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That is the question addressed in Martinez v. Mintz Law Firm, LLC, (371 P. 3d 671), Colorado Supreme Court, May 31, 2016. In this case, the original attorneys hired to represent April Martinez were the Mintz Law Firm, LLC and Eric Krajewski (collectively, “Mintz”). They were hired on a contingency fee basis for a personal injury claim after April Martinez fell and injured her knee at her apartment complex. (April Martinez later died from a pulmonary embolism that formed in her leg and traveled to her lung.)

Her mother, Ramona Martinez retained Mintz for a wrongful death action against the apartment complex. Martinez and Mintz entered into a contingency agreement, promising Mintz 33 and a third percent of gross fees collected if the case settled outside of court. Language in agreement said fees would be paid to Mintz unless there was a termination of the agreement because of wrongful conduct by Mintz. “…which would cause the Attorney to forfeit any fee…”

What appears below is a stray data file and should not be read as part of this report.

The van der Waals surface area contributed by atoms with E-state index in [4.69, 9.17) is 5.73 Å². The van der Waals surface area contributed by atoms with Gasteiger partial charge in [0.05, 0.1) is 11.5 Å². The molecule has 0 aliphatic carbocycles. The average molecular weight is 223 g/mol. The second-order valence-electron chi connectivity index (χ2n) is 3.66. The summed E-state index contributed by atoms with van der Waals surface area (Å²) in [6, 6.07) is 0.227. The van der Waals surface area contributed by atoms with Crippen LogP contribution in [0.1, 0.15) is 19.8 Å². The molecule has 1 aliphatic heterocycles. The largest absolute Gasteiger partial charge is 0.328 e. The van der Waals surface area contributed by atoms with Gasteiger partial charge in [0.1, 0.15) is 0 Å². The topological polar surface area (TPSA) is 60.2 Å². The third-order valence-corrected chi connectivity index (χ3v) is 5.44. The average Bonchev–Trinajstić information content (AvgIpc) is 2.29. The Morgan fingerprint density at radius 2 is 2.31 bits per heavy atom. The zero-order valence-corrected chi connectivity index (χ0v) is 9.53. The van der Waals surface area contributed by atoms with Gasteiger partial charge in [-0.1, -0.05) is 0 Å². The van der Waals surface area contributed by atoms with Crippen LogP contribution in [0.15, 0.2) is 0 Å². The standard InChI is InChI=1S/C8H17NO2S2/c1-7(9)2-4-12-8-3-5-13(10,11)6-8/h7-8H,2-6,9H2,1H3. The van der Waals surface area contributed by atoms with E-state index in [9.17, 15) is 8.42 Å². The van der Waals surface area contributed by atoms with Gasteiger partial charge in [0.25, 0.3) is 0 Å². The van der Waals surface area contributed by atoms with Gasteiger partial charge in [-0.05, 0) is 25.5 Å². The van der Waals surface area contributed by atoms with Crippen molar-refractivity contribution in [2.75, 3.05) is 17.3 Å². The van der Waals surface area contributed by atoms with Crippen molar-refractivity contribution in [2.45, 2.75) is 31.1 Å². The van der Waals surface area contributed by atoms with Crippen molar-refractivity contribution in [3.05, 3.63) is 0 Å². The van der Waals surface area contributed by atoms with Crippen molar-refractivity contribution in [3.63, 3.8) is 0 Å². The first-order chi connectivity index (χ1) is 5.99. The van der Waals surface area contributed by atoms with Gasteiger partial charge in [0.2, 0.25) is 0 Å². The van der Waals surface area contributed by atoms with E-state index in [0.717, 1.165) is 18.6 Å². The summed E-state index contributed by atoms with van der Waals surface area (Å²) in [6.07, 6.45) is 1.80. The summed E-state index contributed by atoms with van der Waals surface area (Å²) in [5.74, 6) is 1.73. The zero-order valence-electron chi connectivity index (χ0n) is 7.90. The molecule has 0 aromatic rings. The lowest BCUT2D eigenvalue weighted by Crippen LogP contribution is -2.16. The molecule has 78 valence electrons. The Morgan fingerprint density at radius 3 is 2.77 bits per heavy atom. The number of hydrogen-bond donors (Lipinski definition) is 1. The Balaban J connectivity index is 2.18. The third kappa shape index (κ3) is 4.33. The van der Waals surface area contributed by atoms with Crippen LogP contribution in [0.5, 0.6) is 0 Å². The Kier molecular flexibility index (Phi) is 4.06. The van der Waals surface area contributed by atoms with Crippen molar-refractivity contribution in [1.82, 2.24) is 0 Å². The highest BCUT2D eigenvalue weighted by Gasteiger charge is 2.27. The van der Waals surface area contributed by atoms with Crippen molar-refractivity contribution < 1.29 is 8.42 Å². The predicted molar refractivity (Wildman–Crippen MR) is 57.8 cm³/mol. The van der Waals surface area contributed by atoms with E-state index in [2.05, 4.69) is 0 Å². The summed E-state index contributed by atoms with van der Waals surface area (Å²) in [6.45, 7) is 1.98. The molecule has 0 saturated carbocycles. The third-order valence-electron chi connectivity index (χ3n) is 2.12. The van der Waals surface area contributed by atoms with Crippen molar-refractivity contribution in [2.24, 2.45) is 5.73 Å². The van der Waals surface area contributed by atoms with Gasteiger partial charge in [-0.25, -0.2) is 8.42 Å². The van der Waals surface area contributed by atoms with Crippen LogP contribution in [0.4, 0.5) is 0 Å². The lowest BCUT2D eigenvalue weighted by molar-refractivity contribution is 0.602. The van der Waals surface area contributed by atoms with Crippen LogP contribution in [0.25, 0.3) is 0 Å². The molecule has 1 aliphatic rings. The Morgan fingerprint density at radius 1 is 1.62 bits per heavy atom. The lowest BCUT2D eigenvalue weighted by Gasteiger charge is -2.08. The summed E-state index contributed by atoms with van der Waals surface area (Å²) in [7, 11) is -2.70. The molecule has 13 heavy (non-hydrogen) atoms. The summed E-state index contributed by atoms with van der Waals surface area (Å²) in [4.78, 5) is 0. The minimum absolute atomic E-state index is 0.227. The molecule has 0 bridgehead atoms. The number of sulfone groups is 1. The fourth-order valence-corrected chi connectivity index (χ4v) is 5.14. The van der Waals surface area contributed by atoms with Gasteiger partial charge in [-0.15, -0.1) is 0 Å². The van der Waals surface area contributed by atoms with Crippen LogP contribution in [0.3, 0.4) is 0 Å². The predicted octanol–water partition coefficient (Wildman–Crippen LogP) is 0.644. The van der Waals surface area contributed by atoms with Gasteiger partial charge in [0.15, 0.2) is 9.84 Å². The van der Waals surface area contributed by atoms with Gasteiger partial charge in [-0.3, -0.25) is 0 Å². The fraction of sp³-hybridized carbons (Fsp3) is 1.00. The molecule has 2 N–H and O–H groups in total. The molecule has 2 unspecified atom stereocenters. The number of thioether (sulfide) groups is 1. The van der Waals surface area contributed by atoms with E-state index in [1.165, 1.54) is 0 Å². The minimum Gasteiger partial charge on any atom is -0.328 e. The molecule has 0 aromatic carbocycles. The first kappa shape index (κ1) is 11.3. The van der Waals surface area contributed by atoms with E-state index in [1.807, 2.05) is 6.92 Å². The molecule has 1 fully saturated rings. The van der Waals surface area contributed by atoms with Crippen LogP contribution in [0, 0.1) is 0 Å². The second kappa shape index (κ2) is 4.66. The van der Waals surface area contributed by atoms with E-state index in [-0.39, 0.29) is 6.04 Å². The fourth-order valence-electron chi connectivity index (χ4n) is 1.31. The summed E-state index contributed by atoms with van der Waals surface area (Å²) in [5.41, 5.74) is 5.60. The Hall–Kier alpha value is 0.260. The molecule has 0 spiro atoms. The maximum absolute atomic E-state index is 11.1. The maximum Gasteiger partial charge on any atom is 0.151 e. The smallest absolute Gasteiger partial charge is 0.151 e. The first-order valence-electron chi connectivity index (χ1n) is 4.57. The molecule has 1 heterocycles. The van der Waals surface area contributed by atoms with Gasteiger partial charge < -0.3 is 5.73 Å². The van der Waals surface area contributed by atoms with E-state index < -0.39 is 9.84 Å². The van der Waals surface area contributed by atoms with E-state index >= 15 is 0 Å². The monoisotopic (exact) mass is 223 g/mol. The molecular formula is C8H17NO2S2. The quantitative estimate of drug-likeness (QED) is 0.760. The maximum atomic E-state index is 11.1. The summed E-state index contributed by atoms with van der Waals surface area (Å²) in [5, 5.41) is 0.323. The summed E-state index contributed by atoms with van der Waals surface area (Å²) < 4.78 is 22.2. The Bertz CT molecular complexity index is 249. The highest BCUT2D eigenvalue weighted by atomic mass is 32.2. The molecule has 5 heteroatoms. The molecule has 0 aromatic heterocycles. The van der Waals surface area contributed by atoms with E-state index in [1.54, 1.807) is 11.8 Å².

Mintz was terminated for cause. Martinez then retained Stevens Law Firm (“Stevens”) to represent her. Stevens notified Mintz of the discharge in writing. Mintz filed a lien on any settlement in the case. Stevens settled the case on behalf of Martinez and filed a motion to void the lien. Mintz fought the motion. The district court determined Mintz was not entitled to fees because Mintz had been discharged for cause, and under the express language of the agreement between Mintz and the plaintiff, Martinez, Mintz had therefore forfeited any fee. The court of appeals reversed. The Colorado Supreme Court reversed the appeals court ruling and remanded the case for further proceedings.

The Metier Law Firm is committed to assisting people with personal injury claims throughout Colorado, Wyoming and Nebraska, and we frequently serve as co-counsel to law firms nationwide. Tom Metier recently secured the largest personal injury verdict in Colorado.

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